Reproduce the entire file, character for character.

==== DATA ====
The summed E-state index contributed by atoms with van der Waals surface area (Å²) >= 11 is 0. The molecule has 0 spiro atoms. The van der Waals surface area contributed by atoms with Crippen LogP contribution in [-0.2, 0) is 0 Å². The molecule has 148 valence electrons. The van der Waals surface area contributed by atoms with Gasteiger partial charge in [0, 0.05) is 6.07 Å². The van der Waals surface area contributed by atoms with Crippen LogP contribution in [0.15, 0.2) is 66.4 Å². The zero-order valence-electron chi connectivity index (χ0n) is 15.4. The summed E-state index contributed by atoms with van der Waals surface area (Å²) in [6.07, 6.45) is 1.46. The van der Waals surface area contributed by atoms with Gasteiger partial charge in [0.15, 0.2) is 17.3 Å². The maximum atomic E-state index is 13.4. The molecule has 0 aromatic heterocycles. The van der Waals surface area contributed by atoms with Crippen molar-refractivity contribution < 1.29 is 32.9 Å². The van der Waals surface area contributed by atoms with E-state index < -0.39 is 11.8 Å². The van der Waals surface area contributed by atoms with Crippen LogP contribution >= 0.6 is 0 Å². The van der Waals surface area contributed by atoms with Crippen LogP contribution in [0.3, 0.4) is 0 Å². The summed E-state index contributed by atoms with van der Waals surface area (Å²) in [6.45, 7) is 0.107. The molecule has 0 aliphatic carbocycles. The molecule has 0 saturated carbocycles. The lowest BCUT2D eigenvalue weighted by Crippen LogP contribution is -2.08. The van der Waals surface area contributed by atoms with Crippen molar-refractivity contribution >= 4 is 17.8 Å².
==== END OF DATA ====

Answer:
The summed E-state index contributed by atoms with van der Waals surface area (Å²) >= 11 is 0. The molecule has 0 spiro atoms. The van der Waals surface area contributed by atoms with Crippen LogP contribution in [-0.2, 0) is 0 Å². The molecule has 148 valence electrons. The van der Waals surface area contributed by atoms with Gasteiger partial charge in [0, 0.05) is 6.07 Å². The van der Waals surface area contributed by atoms with Crippen LogP contribution in [0.15, 0.2) is 66.4 Å². The zero-order valence-electron chi connectivity index (χ0n) is 15.4. The summed E-state index contributed by atoms with van der Waals surface area (Å²) in [6.07, 6.45) is 1.46. The van der Waals surface area contributed by atoms with Gasteiger partial charge in [0.15, 0.2) is 17.3 Å². The maximum atomic E-state index is 13.4. The molecule has 0 aromatic heterocycles. The van der Waals surface area contributed by atoms with Crippen molar-refractivity contribution < 1.29 is 32.9 Å². The van der Waals surface area contributed by atoms with E-state index < -0.39 is 11.8 Å². The van der Waals surface area contributed by atoms with Crippen LogP contribution >= 0.6 is 0 Å². The van der Waals surface area contributed by atoms with Crippen LogP contribution in [0.3, 0.4) is 0 Å². The summed E-state index contributed by atoms with van der Waals surface area (Å²) in [6.45, 7) is 0.107. The molecule has 0 aliphatic carbocycles. The molecule has 0 saturated carbocycles. The lowest BCUT2D eigenvalue weighted by Crippen LogP contribution is -2.08. The van der Waals surface area contributed by atoms with Crippen molar-refractivity contribution >= 4 is 17.8 Å².